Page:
Eventually you will hire experts to perform the tasks in their areas of expertise, but initially you ought to be intimately familiar with all aspects of your business. Also, you can’t successfully hire for a position which you’ve never performed and have any of the skills. How would you even correctly gauge what is required?

In short, you should try acquiring the skills first before recruiting for them. Practical Startup Guide currently has one guide focused on learning to code: The practical guide to learn coding. We’ll add additional guides soon.

Finally, the people you do recruit don’t need to be all employees. They can be cofounders, advisors, investors, or even part-time contractors.

6. Do you know the right people?

Your know-who is as important as your know-how. Knowing the right people will help you recruit a more effective core team. It will make it easier for you to acquire your first users/customers. It will help you raise money easier. When you are stuck you will be able to get good advice. It is like having super powers.

Mitigation strategy: What if you don’t know the right people? You should try and meet them and form relationships with them. We’ll dedicate a separate guide on tactics to help you develop your network. If you can’t develop your own network make sure to add team members who can compensate for this weakness. These people could be core members of your team as well extended members like advisors and investors.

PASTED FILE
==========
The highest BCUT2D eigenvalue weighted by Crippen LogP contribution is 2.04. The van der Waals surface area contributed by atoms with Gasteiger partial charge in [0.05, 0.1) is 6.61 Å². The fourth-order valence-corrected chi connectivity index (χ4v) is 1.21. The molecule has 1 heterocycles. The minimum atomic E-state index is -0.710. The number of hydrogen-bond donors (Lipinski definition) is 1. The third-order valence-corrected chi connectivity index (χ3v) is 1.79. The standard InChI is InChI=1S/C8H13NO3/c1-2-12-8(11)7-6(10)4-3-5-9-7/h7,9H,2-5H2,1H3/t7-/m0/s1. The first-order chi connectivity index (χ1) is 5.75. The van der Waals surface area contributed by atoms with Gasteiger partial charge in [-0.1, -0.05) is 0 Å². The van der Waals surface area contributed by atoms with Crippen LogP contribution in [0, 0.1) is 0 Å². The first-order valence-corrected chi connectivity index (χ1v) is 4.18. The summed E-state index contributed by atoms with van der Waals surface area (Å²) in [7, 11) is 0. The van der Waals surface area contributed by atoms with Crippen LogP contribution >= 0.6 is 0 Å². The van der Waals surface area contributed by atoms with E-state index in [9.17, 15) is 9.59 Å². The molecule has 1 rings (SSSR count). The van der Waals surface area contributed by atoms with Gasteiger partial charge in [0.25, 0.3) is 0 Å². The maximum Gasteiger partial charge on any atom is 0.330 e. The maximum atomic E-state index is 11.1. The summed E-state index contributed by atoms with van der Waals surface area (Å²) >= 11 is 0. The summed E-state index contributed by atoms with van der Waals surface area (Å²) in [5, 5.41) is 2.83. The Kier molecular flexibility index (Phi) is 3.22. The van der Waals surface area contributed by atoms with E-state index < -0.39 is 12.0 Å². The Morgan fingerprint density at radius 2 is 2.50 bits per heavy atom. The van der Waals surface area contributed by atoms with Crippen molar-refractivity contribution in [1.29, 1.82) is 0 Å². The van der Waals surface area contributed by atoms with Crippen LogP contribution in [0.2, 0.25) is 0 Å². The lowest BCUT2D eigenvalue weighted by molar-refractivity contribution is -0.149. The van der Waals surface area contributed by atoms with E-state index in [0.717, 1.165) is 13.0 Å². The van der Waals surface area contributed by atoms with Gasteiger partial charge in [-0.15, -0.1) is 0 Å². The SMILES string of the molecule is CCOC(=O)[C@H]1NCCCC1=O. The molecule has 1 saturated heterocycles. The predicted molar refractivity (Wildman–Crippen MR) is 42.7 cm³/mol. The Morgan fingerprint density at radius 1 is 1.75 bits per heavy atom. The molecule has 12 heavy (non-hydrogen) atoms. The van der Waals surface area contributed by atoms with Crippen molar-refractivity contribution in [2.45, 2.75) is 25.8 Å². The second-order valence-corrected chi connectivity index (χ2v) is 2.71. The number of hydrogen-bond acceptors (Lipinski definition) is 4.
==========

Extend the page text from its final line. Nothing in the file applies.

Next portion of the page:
7. Are you willing to move heaven and earth to succeed?

This is the final check. You have to have the right attitude to succeed. Some people call this hustling, others call it being scrappy or resourceful. I call it being ready to move heaven and earth to succeed. Even if everything else checks out, if you are not willing to move heaven and earth to succeed I recommend you do not pursue your startup idea.

What if you decide your idea is not worth pursuing?

Don’t give up. Come up with other ideas until you find one that is worth pursuing. We'll have a guide on how you can spot startup-worthy problems to tackle : The practical guide to find startup ideas.

Concluding thoughts

  • As mentioned we will be adding other guides to go into more depth about some of these subjects. You can follow me on twitter to get updates on our progress with these guides.
  • If you'd like to see how this guide works with a real-world example check out my blog post : How I evaluated Tenxhired as a startup idea. I explained how I used this flowchart at my startup : Tenxhired.
  • For this flowchart to work you have to answer these questions objectively. That is tougher than it sounds. I recommend you have someone you trust, someone who is not afraid to hurt your feelings, validate your answers.
  • Also you can’t answer some of these questions unless you interact with your target audience. So start talking to them as early and as often as possible.




About the author

I'm Can (pronounced John). I am an entrepreneur with 2 minor exits. I am currently working on I have strong views on how startups should be run. I put together PracticalStartupGuide to share these views.